The commission's report urged further investigation into both the lab-leak and natural-origins theories, faulting the National Institutes of Health for failing to provide more information about the U.S. government's potential role in funding Chinese research into coronaviruses. "The search for origins requires unbiased, independent, transparent, and rigorous work by international teams in virology, epidemiology, bioinformatics, and other related fields," the report concluded.
The commissioners also called for the WHO to be empowered to inspect and regulate facilities where scientists study and experiment on viruses that could spark potential pandemics. "Gain-of-function research" may result in more lethal or transmissible versions of viruses, and the commission warned that there is too little oversight over the "manipulation of dangerous pathogens."
"Advances in biotechnology in the past two decades have made it possible to create new and highly dangerous pathogens," the report concluded. "Even today, there is little understanding and clarity about the research on SARS-like viruses that was underway just before the COVID-19 pandemic."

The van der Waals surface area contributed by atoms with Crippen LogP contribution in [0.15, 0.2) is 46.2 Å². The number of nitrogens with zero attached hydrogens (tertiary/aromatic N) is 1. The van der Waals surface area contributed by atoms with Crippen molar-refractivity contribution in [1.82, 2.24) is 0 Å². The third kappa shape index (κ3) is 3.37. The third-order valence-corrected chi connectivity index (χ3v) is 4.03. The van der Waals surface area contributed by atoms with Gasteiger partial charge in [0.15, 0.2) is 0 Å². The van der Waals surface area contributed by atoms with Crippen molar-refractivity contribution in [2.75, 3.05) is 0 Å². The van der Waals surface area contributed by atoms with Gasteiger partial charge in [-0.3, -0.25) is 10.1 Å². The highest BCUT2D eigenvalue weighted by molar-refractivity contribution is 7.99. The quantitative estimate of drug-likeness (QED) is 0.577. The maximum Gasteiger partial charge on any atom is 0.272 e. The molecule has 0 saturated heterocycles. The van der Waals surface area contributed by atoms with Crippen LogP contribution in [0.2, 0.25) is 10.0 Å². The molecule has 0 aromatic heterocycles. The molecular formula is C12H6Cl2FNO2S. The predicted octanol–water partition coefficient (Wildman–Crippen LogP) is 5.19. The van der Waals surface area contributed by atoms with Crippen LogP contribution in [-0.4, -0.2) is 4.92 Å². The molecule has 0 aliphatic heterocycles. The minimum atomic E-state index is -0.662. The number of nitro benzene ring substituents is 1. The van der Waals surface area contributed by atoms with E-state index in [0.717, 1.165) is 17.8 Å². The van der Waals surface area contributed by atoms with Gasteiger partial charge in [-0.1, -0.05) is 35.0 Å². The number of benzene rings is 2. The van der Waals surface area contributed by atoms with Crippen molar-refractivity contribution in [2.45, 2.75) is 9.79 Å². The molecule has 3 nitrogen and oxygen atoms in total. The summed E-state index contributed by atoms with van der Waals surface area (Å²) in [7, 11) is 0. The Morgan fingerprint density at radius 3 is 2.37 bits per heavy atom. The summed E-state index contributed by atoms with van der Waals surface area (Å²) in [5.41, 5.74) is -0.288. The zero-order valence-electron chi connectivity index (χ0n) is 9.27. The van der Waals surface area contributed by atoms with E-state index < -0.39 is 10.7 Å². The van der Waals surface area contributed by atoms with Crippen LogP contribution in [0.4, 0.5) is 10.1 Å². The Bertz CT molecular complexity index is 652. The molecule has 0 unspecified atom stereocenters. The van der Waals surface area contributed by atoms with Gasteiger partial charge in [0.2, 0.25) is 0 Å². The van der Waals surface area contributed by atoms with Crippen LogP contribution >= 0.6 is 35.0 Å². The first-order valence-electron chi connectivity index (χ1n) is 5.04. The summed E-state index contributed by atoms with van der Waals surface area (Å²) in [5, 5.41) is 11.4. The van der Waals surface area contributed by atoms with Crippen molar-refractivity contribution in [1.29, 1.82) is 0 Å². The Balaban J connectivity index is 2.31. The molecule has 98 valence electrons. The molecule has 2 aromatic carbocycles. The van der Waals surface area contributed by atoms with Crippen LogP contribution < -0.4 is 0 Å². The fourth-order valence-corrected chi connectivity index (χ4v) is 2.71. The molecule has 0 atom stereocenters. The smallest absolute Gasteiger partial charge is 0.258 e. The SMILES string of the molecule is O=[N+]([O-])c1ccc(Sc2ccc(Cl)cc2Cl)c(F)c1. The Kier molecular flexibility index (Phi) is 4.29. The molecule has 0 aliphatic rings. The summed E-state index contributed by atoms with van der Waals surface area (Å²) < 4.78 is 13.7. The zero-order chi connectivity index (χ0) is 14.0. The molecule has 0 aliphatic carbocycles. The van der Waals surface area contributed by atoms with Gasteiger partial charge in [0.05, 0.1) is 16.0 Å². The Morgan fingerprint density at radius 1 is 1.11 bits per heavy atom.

However, the report offered no new scientific information about the origin of the virus, and it did not mention two papers recently published in the journal Science that make the case the pandemic began in a market in China, not a laboratory.
Angela Rasmussen, a virologist at the Vaccine and Infectious Disease Organization at the University of Saskatchewan in Canada, said she found the report's assertions on the virus's origins and gain-of-function research "appalling."
"None of the relevant evidence was cited, and it's clear why: There's equivocation that implies an equal likelihood of natural and lab origin that is utterly inconsistent with our current scientific understanding," Rasmussen said. "It's hard not to think this omission is intentional to suggest that the 'lab leak' is more plausible than it is - as well as to advance the completely unfounded and baseless view that the pandemic resulted from so-called 'gain of function' research and there is a conspiracy involving both Chinese authorities and the NIH to cover it up."
The final report comes after more than two dozen experts asserted in the Lancet in February 2020 that it was a "conspiracy theory" to consider that covid-19 leaked from a laboratory. The publication and those authors have since faced scrutiny that the statement was rushed by scientists who were trying to preempt investigations into their own research.
The Lancet report also draws on long-held tenets in international development, arguing that universal health coverage and more financial support for international health efforts would provide necessary protections against newly emerging infectious diseases.